“As an opera singer and a musical theater enthusiast, I've always liked jazz. And there are some classical singers that are not fond of jazz,” she said. "But to me, it's like Baroque things where you're improvising. And I realize how much skill it takes to do what those musicians do."
She said she never had a favorite WUSF Jazz host, but loved the variety of music that was played, from the older music to more recent performances by Diana Krall.
When Switzer was a little girl, her father put her to bed with music and All Night Jazz later became her soundtrack heading into dreamtime.
She said things won't be the same without it on the radio.
“I'm just gonna miss the beauty of the music and just the positivity of it, very, very much so,” Switzer said.
Paul Wilborn, Executive Director of the Palladium in St. Petersburg, says WUSF's jazz presence has played a key role in the community.
“It's amazing the caliber of musicians who've been drawn here over the years, including John Lamb and those guys from the Duke Ellington Band, Buster Cooper,” Wilborn said. "But what I've noticed running a music facility that really does a lot with jazz, is how strong the local jazz community is, and how dependent I've seen them on that radio station."
Many of the jazz hosts on WUSF have been musicians who played in the community as part of their own bands, or with other ensembles.
For example, trumpet player Jackson Harpe, jazz guitarist Dominic Walker and pianist-composer Simon Lasky comprised the WUSF-FM All Stars, who played with USF faculty jazz players, including saxophonist Jack Wilkins, Tom Brantley on trombone, Dave Rudolph on drums and USF student Noel Reyes on bass, in 2021.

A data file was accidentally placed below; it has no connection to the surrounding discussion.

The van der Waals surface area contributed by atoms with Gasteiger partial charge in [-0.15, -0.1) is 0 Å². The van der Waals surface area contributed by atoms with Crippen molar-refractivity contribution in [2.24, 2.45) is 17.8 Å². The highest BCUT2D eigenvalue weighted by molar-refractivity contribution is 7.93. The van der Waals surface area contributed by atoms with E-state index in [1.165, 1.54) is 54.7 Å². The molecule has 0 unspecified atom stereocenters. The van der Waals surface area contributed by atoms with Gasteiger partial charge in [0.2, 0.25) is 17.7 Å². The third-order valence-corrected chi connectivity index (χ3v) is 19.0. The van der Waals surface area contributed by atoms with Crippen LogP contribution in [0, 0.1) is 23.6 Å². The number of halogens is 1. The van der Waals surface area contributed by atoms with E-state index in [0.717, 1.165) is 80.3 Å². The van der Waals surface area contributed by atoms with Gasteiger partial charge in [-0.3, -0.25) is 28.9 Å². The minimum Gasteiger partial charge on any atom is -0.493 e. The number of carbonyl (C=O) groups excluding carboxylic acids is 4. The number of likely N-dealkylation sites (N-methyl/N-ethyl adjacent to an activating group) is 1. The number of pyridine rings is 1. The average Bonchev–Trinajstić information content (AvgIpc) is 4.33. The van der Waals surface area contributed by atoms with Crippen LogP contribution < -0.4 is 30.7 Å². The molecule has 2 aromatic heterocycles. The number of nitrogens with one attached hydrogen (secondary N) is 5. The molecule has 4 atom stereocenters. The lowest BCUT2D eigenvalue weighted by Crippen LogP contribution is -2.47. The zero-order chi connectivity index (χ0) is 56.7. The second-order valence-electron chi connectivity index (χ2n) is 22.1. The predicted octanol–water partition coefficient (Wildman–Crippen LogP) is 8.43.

Harpe has been shepherding All Night Jazz since Jazz Director Mike Cornette — who succeeded Seymour — retired last December. Harpe said he’s planning something special for the final night of All Night Jazz on WUSF 89.7 this Sunday night.
“Cause I want to honor the classics and the legends too, right? Again, your Clifford Browns and Lee Morgans and Charlie Parker has to be in there somewhere. So, I don't know, it's a lot. But that's the approach I'm going to take,” he said.
Harpe had these words to share with the fans of All Night Jazz:
“We especially want them to know how thankful we are for the years of support and listening, calling in, especially during campaigns," Harpe said. "We'd get song requests when somebody would donate sometimes and we loved all of that. So, I just want them to know that we are thankful and humbled by the support."
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Here are some of the many jazz hosts at WUSF over the years:
George Geiger, Michael Scott, Steve Splane, Mike Cornette, Tim Ruskell, Vic Hall, Bob Seymour, Larry Martin, Doug DeHays, Marty Musgrove, Kevin Frye, Tom Parkinson, Scott Hopkins, Philip Booth, Steve Carroll, Jeff Franklin, Thomas Dickens, Curtis Hayes, Gig Brown, Richard Jimenez, Dominic Walker, Jackson Harpe, Simon Lasky, Alicia Kaye, Whitney James, Mark Feinman, Angelo Lanni, Mike Stephen, Ken Collura, Bill Mims, Jim Leonard, Lorri Hafer, Kathy Kopek, Maria Miller, Ric Lopez, Ray Malone, Ray Weir, Dee Moses, and Joe Gagnon.
List of songs used in the broadcast story:
- Movin’ Wes, Wes Montgomery
- Airmail Special, Lionel Hampton
- Daphne, Django Reinhardt
- Davenport Blues, Bix Beiderbecke
- Things Ain’t What They Used to Be, Benny Carter
- The Look of Love, Diana Krall
- This Time the Dream’s on Me, Ella Fitzgerald, featuring Billy May and his Orchestra
- Aurora, John C. O’Leary III
- Cantaloupe Island, Blue Note Concert Live, featuring Herbie Hancock